Albuquerque, New Mexico
June 24, 2001
June 24, 2001
June 27, 2001
6.595.1 - 6.595.8
In the traditional engineering curriculum, students are presented with and tested on factual knowledge. Very little emphasis is placed on their thought process, which is more important as it can lead to inventions and innovations. This attitude is reflected in the common answer “I don’t know” from the students who do not spend any effort or time to think. The engineering programs at St. Louis and Fairfield Universities have the common objective: Enable the development of conceptual engineering reasoning abilities. In other words, our goal is plant the seeds of reasoning that develop the student’s intellectual independence. We adopted a teaching model, which involves developing an appreciation for the design process and the functionality. Students developed thinking skills though cognitive inquiry based on “Identify an interesting configuration – Understand the core concept/functionality – Observe similar configurations.” After this exercise, students understand the concept, identify new situations and apply the concept. The students can then observe new everyday things in their environment and create a library of possible innovative ideas. The paper describes a teaching model with several illustrative examples. The examples cover a wide range of topics from engineering concepts to design. Also, included are case studies with our students dealing with cognitive inquiry of objects based on concepts and functionality.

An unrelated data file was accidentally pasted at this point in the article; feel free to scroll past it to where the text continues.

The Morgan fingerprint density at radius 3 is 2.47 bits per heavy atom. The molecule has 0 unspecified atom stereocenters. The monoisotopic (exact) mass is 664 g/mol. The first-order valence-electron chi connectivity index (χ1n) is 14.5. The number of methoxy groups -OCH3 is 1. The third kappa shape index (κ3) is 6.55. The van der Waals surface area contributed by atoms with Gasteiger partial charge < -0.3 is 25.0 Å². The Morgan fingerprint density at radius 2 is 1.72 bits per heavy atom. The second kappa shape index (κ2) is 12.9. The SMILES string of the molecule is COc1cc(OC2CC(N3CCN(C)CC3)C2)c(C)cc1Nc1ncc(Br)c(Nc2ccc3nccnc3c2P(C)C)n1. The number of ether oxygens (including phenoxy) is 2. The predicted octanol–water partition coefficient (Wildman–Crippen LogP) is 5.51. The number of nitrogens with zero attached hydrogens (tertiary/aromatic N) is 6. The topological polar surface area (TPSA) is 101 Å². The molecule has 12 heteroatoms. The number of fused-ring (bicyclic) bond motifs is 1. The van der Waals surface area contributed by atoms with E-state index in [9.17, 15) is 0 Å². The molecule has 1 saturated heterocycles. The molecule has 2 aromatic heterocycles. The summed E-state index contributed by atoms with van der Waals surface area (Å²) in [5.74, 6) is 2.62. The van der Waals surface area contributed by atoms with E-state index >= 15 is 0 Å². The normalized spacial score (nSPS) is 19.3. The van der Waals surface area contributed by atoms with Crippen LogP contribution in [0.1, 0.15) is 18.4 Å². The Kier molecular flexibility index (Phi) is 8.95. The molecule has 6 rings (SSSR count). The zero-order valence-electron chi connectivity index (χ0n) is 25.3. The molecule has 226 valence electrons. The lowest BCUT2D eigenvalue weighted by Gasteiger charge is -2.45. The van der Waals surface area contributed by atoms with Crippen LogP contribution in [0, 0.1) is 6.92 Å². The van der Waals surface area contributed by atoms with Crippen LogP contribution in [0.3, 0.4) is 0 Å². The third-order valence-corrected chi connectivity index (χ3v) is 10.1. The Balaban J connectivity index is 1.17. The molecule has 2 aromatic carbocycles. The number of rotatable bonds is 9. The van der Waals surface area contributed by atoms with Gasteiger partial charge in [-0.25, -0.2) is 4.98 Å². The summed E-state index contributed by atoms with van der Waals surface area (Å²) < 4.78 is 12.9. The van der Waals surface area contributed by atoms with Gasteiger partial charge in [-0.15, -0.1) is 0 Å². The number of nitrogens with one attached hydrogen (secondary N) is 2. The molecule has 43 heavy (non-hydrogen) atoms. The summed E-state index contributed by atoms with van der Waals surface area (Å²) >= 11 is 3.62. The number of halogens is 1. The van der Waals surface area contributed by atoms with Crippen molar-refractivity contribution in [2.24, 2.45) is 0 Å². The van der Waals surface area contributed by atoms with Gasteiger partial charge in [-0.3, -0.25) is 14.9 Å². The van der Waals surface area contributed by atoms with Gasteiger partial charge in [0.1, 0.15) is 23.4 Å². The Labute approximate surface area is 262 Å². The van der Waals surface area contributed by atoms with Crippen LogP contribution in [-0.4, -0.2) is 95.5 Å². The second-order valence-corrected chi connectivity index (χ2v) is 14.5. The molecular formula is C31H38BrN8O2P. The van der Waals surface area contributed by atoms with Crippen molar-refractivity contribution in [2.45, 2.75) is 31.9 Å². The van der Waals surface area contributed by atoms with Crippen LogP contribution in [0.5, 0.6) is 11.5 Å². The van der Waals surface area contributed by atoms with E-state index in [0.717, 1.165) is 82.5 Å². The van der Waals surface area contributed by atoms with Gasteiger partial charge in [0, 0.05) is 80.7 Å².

Condoor, S., & Weber, R. (2001, June), Inquiry-Based Student Learning Paper presented at 2001 Annual Conference, Albuquerque, New Mexico. 10.18260/1-2--9396
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